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H.R. 1758: Brownfields Reauthorization Act of 2017

To amend the Comprehensive Environmental Response, Compensation, and Liability Act of 1980 to modify provisions relating to brownfield remediation grants, and for other purposes.

The bill’s titles are written by its sponsor.

The federal budget process occurs in two stages: appropriations, which set overall spending limits by agency or program, and authorizations, which direct how federal funds should (or should not) be used. Appropriation and authorization provisions are typically made for single fiscal years. A reauthorization bill like this one renews the authorizations of an expiring law.

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Overview

Introduced:

Mar 28, 2017

Status:

Ordered Reported on Jul 27, 2017

The committees assigned to this bill sent it to the House or Senate as a whole for consideration on July 27, 2017.

Sponsor:

Elizabeth Esty

Representative for Connecticut's 5th congressional district

Democrat

Text:

Read Text »
Last Updated: Mar 28, 2017
Length: 8 pages

Prognosis:

5% chance of being enacted according to Skopos Labs (details)

History

Mar 28, 2017
 
Introduced

Bills and resolutions are referred to committees which debate the bill before possibly sending it on to the whole chamber.

Jul 27, 2017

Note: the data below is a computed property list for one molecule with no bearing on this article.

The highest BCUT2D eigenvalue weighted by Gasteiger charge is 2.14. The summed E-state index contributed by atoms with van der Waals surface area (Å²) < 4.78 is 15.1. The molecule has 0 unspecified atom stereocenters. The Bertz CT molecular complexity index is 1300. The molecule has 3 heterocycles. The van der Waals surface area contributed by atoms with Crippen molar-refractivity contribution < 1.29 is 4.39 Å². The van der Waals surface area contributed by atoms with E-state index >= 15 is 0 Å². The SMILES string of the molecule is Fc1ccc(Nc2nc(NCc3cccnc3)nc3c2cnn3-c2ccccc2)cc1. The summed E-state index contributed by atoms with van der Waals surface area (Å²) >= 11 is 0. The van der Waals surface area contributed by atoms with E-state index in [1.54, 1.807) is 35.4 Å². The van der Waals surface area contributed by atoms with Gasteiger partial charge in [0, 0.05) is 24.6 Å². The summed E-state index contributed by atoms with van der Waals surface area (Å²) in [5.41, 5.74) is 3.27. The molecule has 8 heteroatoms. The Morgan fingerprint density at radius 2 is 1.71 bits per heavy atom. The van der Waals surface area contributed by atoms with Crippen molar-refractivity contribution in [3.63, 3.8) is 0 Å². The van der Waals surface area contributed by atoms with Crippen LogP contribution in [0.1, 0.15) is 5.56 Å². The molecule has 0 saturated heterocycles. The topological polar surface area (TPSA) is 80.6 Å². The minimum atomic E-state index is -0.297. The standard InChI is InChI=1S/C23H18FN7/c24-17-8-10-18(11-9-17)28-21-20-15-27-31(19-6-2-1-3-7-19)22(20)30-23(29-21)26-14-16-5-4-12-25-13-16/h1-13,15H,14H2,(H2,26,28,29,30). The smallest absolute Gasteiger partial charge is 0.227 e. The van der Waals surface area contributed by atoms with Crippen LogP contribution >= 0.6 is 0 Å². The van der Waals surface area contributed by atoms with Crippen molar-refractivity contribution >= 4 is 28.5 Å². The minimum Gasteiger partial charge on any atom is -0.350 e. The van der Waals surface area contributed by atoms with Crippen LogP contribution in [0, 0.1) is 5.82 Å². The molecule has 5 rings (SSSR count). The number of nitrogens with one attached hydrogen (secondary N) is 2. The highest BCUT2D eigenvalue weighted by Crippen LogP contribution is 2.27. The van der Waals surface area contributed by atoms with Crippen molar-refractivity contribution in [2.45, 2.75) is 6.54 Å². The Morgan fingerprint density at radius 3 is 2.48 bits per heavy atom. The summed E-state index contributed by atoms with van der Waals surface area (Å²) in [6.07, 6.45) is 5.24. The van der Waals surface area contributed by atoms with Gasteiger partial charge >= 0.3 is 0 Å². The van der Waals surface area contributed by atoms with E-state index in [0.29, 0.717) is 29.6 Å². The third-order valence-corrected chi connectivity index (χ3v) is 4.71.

Ordered Reported

A committee has voted to issue a report to the full chamber recommending that the bill be considered further. Only about 1 in 4 bills are reported out of committee.

Pending
 
Passed House (Senate next)

Pending
 
Passed Senate

Pending
 
Signed by the President

H.R. 1758 is a bill in the United States Congress.

A bill must be passed by both the House and Senate in identical form and then be signed by the President to become law.

How to cite this information.

We recommend the following MLA-formatted citation when using the information you see here in academic work:

“H.R. 1758 — 115th Congress: Brownfields Reauthorization Act of 2017.” www.GovTrack.us. 2017. September 19, 2017 <https://www.govtrack.us/congress/bills/115/hr1758>

Where is this information from?

GovTrack automatically collects legislative information from a variety of governmental and non-governmental sources. This page is sourced primarily from Congress.gov, the official portal of the United States Congress. Congress.gov is generally updated one day after events occur, and so legislative activity shown here may be one day behind. Data via the congress project.